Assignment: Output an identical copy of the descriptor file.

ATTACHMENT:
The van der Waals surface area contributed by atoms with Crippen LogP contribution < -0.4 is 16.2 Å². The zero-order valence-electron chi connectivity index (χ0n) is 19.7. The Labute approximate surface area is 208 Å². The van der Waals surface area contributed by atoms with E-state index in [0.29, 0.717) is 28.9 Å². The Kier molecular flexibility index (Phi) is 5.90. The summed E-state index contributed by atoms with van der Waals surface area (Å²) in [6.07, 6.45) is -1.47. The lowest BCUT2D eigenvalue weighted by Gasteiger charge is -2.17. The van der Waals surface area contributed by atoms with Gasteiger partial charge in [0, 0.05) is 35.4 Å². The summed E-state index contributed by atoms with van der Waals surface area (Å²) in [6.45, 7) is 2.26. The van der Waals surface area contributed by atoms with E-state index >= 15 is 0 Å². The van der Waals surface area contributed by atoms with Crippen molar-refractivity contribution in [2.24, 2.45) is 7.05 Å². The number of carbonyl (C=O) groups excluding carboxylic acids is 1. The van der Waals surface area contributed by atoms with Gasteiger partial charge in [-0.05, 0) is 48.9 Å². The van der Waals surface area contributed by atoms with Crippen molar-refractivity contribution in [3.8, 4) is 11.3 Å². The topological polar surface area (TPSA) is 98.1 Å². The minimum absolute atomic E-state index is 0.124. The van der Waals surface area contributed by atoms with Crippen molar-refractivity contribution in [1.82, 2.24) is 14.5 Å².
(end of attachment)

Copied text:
The van der Waals surface area contributed by atoms with Crippen LogP contribution < -0.4 is 16.2 Å². The zero-order valence-electron chi connectivity index (χ0n) is 19.7. The Labute approximate surface area is 208 Å². The van der Waals surface area contributed by atoms with E-state index in [0.29, 0.717) is 28.9 Å². The Kier molecular flexibility index (Phi) is 5.90. The summed E-state index contributed by atoms with van der Waals surface area (Å²) in [6.07, 6.45) is -1.47. The lowest BCUT2D eigenvalue weighted by Gasteiger charge is -2.17. The van der Waals surface area contributed by atoms with Gasteiger partial charge in [0, 0.05) is 35.4 Å². The summed E-state index contributed by atoms with van der Waals surface area (Å²) in [6.45, 7) is 2.26. The van der Waals surface area contributed by atoms with E-state index >= 15 is 0 Å². The van der Waals surface area contributed by atoms with Crippen molar-refractivity contribution in [2.24, 2.45) is 7.05 Å². The number of carbonyl (C=O) groups excluding carboxylic acids is 1. The van der Waals surface area contributed by atoms with Gasteiger partial charge in [-0.05, 0) is 48.9 Å². The van der Waals surface area contributed by atoms with Crippen molar-refractivity contribution in [3.8, 4) is 11.3 Å². The topological polar surface area (TPSA) is 98.1 Å². The minimum absolute atomic E-state index is 0.124. The van der Waals surface area contributed by atoms with Crippen molar-refractivity contribution in [1.82, 2.24) is 14.5 Å².